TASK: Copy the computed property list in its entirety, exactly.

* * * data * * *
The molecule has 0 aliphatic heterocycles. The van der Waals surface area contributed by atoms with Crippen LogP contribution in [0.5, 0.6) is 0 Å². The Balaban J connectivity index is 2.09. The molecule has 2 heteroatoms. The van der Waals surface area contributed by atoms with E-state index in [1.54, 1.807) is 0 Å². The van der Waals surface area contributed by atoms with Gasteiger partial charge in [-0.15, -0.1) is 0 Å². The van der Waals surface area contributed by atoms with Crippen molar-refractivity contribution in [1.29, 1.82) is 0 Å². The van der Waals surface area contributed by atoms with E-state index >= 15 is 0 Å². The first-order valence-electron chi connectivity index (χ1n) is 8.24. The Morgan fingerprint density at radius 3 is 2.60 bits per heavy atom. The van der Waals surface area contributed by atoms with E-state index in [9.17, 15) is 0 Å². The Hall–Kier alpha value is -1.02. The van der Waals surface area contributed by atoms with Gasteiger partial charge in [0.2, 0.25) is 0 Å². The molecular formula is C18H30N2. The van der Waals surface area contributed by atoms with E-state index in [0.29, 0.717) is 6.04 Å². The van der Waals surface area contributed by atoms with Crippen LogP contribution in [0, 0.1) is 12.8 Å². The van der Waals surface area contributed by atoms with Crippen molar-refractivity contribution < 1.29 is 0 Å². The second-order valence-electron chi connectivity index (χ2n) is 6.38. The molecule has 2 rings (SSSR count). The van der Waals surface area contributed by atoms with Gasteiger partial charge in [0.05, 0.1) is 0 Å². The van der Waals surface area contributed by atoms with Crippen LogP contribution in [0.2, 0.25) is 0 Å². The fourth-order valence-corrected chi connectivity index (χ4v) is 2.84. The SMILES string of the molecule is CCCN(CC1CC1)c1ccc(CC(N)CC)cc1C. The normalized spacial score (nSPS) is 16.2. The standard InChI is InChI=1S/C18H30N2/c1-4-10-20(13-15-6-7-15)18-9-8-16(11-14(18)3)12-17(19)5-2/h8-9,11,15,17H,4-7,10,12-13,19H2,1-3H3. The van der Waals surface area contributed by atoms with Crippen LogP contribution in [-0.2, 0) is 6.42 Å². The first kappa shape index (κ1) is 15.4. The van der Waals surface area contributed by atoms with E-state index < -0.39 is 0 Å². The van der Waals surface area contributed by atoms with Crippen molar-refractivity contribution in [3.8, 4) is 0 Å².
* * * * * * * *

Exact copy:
The molecule has 0 aliphatic heterocycles. The van der Waals surface area contributed by atoms with Crippen LogP contribution in [0.5, 0.6) is 0 Å². The Balaban J connectivity index is 2.09. The molecule has 2 heteroatoms. The van der Waals surface area contributed by atoms with E-state index in [1.54, 1.807) is 0 Å². The van der Waals surface area contributed by atoms with Gasteiger partial charge in [-0.15, -0.1) is 0 Å². The van der Waals surface area contributed by atoms with Crippen molar-refractivity contribution in [1.29, 1.82) is 0 Å². The van der Waals surface area contributed by atoms with E-state index >= 15 is 0 Å². The first-order valence-electron chi connectivity index (χ1n) is 8.24. The Morgan fingerprint density at radius 3 is 2.60 bits per heavy atom. The van der Waals surface area contributed by atoms with E-state index in [9.17, 15) is 0 Å². The Hall–Kier alpha value is -1.02. The van der Waals surface area contributed by atoms with Gasteiger partial charge in [0.2, 0.25) is 0 Å². The molecular formula is C18H30N2. The van der Waals surface area contributed by atoms with E-state index in [0.29, 0.717) is 6.04 Å². The van der Waals surface area contributed by atoms with Crippen LogP contribution in [0, 0.1) is 12.8 Å². The van der Waals surface area contributed by atoms with Crippen molar-refractivity contribution < 1.29 is 0 Å². The second-order valence-electron chi connectivity index (χ2n) is 6.38. The molecule has 2 rings (SSSR count). The van der Waals surface area contributed by atoms with Gasteiger partial charge in [0.05, 0.1) is 0 Å². The van der Waals surface area contributed by atoms with Crippen LogP contribution in [0.2, 0.25) is 0 Å². The fourth-order valence-corrected chi connectivity index (χ4v) is 2.84. The SMILES string of the molecule is CCCN(CC1CC1)c1ccc(CC(N)CC)cc1C. The normalized spacial score (nSPS) is 16.2. The standard InChI is InChI=1S/C18H30N2/c1-4-10-20(13-15-6-7-15)18-9-8-16(11-14(18)3)12-17(19)5-2/h8-9,11,15,17H,4-7,10,12-13,19H2,1-3H3. The van der Waals surface area contributed by atoms with Crippen LogP contribution in [-0.2, 0) is 6.42 Å². The first kappa shape index (κ1) is 15.4. The van der Waals surface area contributed by atoms with E-state index < -0.39 is 0 Å². The van der Waals surface area contributed by atoms with Crippen molar-refractivity contribution in [3.8, 4) is 0 Å².